Check Out The Stunning View From the Cupola of St Peter’s Basilica
From Raphael to Picasso, Leonardo da Vinci to Michaelangelo, the city of Rome is swathed in works of art by the masters. Italian Renaissance Artist Raphael’s “The School of Athens” hangs ostentatiously on the wall of the Apostolic Palace in Vatican City, Renaissance sculptor Michaelangelo’s jaw-dropping frescoes drape the Sistine Chapel ceiling, and his stirring ‘Pieta’ sculpture draws thousands to the St. Peter’s Basilica daily. Throw in ruins from ages past, vestiges of glory sprinkled across the land and Rome is one enigmatic city you just can’t get enough of. Anywhere you turn, you will almost always find ruins, transforming the entire city into a sprawling open-air museum, steeped in rich history.
Just like in Berlin, one must scan the horizon on higher ground from a vantage point to get the best of what Rome has to offer. Better yet, one must brave the 551-step, narrow and winding staircases within the walls of the iconic St Peter’s Basilica. The seemingly endless flights of stairs lead to the dome or cupola of the world famous cathedral. At the top, the brave and the courageous are rewarded with a breathtaking view of the ‘Eternal City’.
The impressive mosaics at the concentric balcony that winds around the cupola. Here, guests can enjoy a top view of the altar or look up at the cupola before climbing the 320 steps.
The steps may be 551 in total, but visitors have the option to take a short elevator ride skipping almost half of it. After getting off the elevator they can then take the remaining 320 steps on foot. This costs € 5. Another alternative is to take the elevator ride straight to the roof but then people miss out on seeing the gallery up close and personal. The elevator ride straight to the roof costs € 7.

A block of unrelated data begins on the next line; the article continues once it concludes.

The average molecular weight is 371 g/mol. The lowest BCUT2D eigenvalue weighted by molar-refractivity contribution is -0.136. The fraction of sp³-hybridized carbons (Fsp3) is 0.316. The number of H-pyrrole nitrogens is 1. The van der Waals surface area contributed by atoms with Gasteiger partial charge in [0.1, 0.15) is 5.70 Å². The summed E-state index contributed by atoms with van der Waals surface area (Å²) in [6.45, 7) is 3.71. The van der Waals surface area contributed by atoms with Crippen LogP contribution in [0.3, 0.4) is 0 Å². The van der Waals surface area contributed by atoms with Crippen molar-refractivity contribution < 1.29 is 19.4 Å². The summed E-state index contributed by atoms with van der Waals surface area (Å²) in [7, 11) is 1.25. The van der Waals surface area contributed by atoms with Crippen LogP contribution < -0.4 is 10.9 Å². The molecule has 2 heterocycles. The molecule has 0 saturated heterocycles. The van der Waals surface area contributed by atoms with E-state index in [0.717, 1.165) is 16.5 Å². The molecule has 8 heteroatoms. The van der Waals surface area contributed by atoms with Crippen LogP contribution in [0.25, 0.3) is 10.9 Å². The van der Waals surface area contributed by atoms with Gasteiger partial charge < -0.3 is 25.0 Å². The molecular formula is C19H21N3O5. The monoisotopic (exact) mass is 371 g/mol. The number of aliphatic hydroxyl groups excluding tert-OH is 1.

Opting for the more exciting route (stairs) comes with a price – it can seem interminable and reaches a point of no return. The stairs start wide at the beginning; but as visitors go higher, the steps become narrower until only one person can fit in. It is a one-way uphill climb not recommended for those suffering from higher levels of claustrophobia or vertigo. There’s enough resting space, though, and ample opportunity to peek through the small windows. Climbers can revel in the unfolding ‘celestial’ scenery outside as they go.
After the brief elevator ride, before climbing up the stairs, guests can walk along the concentric balcony that winds around the cupola. From there they can pause and soak in the imposing Basilica’s atrium designed by Carlo Maderno, built between 1608 and 1612. The Basilica’s enormous size, its Baroque stuccos, impressive mosaics and intricately carved statues, can be stupefying. The photos below provide a glimpse of what it’s like inside the dazzling cupola of St Peter’s Basilica. The heart-stopping view at the top is enough to convince anyone that Rome is truly one glorious metropolis, beloved and adored by artists, poets and Roman Catholic adherents alike.
The baldacchino, a colossal canopy that covers the St. Peter shrine and the altar. Designed by Lorenzo Bernini between 1624 to 1633, it stands 90 feet (30 meters) tall. Its height is actually overwhelming if it’s not dwarfed by the dome.
Mind-blowing mosaics and frescoes.
A sneak peek at the interior of the Basilica.
The beginning of the winding, uphill climb.
The stairs become narrower and smaller as visitors go higher.
Bird’s eye view of the the tribune situated at the far west of the basilica, at the center of the Cathedral of St. Peter.
Michelangelo’s dome. Examining each painstaking detail can strain one’s neck. The frescoes are so detailed and captivating, can easily hook anyone looking.
The other side of the balcony.
Guests can look outside the small windows and check out the unfolding scenery as they climb higher.
The last part of the winding staircase leading to the top. Almost there.